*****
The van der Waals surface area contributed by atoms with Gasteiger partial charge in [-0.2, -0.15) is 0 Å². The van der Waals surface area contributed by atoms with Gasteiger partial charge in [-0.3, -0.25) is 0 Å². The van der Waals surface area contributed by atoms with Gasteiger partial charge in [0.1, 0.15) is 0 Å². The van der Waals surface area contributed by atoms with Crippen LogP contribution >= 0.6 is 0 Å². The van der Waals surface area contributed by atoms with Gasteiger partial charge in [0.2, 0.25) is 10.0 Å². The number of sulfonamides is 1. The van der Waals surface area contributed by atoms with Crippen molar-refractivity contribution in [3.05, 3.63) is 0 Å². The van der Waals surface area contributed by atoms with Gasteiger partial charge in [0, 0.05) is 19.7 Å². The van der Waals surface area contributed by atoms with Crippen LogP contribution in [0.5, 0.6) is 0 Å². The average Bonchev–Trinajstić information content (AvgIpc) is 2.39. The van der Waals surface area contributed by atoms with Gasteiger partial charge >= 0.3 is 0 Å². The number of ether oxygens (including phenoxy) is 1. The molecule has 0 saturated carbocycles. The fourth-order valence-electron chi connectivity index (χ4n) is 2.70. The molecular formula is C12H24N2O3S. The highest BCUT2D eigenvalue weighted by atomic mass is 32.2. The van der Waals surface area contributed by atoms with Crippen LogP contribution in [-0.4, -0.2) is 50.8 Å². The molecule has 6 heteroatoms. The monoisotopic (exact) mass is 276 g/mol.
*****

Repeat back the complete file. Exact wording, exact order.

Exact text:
The van der Waals surface area contributed by atoms with Gasteiger partial charge in [-0.2, -0.15) is 0 Å². The van der Waals surface area contributed by atoms with Gasteiger partial charge in [-0.3, -0.25) is 0 Å². The van der Waals surface area contributed by atoms with Gasteiger partial charge in [0.1, 0.15) is 0 Å². The van der Waals surface area contributed by atoms with Crippen LogP contribution >= 0.6 is 0 Å². The van der Waals surface area contributed by atoms with Gasteiger partial charge in [0.2, 0.25) is 10.0 Å². The number of sulfonamides is 1. The van der Waals surface area contributed by atoms with Crippen molar-refractivity contribution in [3.05, 3.63) is 0 Å². The van der Waals surface area contributed by atoms with Gasteiger partial charge in [0, 0.05) is 19.7 Å². The van der Waals surface area contributed by atoms with Crippen LogP contribution in [0.5, 0.6) is 0 Å². The average Bonchev–Trinajstić information content (AvgIpc) is 2.39. The van der Waals surface area contributed by atoms with Gasteiger partial charge >= 0.3 is 0 Å². The number of ether oxygens (including phenoxy) is 1. The molecule has 0 saturated carbocycles. The fourth-order valence-electron chi connectivity index (χ4n) is 2.70. The molecular formula is C12H24N2O3S. The highest BCUT2D eigenvalue weighted by atomic mass is 32.2. The van der Waals surface area contributed by atoms with Crippen LogP contribution in [-0.4, -0.2) is 50.8 Å². The molecule has 6 heteroatoms. The monoisotopic (exact) mass is 276 g/mol.